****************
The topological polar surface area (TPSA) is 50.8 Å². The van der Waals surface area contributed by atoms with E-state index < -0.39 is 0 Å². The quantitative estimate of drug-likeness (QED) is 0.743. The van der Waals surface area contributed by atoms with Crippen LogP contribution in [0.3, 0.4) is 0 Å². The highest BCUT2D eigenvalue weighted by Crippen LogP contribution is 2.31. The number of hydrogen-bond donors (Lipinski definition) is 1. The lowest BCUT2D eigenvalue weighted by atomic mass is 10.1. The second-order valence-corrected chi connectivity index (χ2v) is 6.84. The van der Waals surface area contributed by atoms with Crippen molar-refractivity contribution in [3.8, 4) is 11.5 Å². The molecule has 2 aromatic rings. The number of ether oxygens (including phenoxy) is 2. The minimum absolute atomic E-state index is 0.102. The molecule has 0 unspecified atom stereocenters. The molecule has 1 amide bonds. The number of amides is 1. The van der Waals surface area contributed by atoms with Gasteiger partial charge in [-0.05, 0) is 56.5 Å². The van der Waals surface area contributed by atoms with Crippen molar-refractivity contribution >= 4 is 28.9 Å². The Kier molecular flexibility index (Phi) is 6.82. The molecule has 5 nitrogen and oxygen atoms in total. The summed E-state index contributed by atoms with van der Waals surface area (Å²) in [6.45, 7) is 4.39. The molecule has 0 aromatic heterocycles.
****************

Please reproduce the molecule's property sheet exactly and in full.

The topological polar surface area (TPSA) is 50.8 Å². The van der Waals surface area contributed by atoms with E-state index < -0.39 is 0 Å². The quantitative estimate of drug-likeness (QED) is 0.743. The van der Waals surface area contributed by atoms with Crippen LogP contribution in [0.3, 0.4) is 0 Å². The highest BCUT2D eigenvalue weighted by Crippen LogP contribution is 2.31. The number of hydrogen-bond donors (Lipinski definition) is 1. The lowest BCUT2D eigenvalue weighted by atomic mass is 10.1. The second-order valence-corrected chi connectivity index (χ2v) is 6.84. The van der Waals surface area contributed by atoms with Crippen molar-refractivity contribution in [3.8, 4) is 11.5 Å². The molecule has 2 aromatic rings. The number of ether oxygens (including phenoxy) is 2. The minimum absolute atomic E-state index is 0.102. The molecule has 0 unspecified atom stereocenters. The molecule has 1 amide bonds. The number of amides is 1. The van der Waals surface area contributed by atoms with Gasteiger partial charge in [-0.05, 0) is 56.5 Å². The van der Waals surface area contributed by atoms with Crippen molar-refractivity contribution >= 4 is 28.9 Å². The Kier molecular flexibility index (Phi) is 6.82. The molecule has 5 nitrogen and oxygen atoms in total. The summed E-state index contributed by atoms with van der Waals surface area (Å²) in [6.45, 7) is 4.39. The molecule has 0 aromatic heterocycles.